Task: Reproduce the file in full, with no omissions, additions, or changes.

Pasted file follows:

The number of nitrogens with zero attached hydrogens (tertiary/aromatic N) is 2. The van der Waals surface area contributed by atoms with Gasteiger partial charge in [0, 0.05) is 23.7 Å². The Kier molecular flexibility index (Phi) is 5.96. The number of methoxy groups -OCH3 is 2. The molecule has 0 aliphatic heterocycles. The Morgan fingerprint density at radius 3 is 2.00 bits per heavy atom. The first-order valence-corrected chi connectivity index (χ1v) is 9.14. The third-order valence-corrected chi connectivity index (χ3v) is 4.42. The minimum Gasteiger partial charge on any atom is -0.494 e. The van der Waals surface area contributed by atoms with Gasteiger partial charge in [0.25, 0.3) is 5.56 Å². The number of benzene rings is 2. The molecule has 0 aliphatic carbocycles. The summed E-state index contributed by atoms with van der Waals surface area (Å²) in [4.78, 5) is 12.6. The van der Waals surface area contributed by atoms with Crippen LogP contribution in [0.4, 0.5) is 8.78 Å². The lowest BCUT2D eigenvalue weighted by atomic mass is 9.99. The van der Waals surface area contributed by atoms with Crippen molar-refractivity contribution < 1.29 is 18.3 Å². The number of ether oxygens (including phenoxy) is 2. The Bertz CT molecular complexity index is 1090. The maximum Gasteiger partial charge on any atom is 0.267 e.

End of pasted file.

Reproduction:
The number of nitrogens with zero attached hydrogens (tertiary/aromatic N) is 2. The van der Waals surface area contributed by atoms with Gasteiger partial charge in [0, 0.05) is 23.7 Å². The Kier molecular flexibility index (Phi) is 5.96. The number of methoxy groups -OCH3 is 2. The molecule has 0 aliphatic heterocycles. The Morgan fingerprint density at radius 3 is 2.00 bits per heavy atom. The first-order valence-corrected chi connectivity index (χ1v) is 9.14. The third-order valence-corrected chi connectivity index (χ3v) is 4.42. The minimum Gasteiger partial charge on any atom is -0.494 e. The van der Waals surface area contributed by atoms with Gasteiger partial charge in [0.25, 0.3) is 5.56 Å². The number of benzene rings is 2. The molecule has 0 aliphatic carbocycles. The summed E-state index contributed by atoms with van der Waals surface area (Å²) in [4.78, 5) is 12.6. The van der Waals surface area contributed by atoms with Crippen LogP contribution in [0.4, 0.5) is 8.78 Å². The lowest BCUT2D eigenvalue weighted by atomic mass is 9.99. The van der Waals surface area contributed by atoms with Crippen molar-refractivity contribution < 1.29 is 18.3 Å². The number of ether oxygens (including phenoxy) is 2. The Bertz CT molecular complexity index is 1090. The maximum Gasteiger partial charge on any atom is 0.267 e.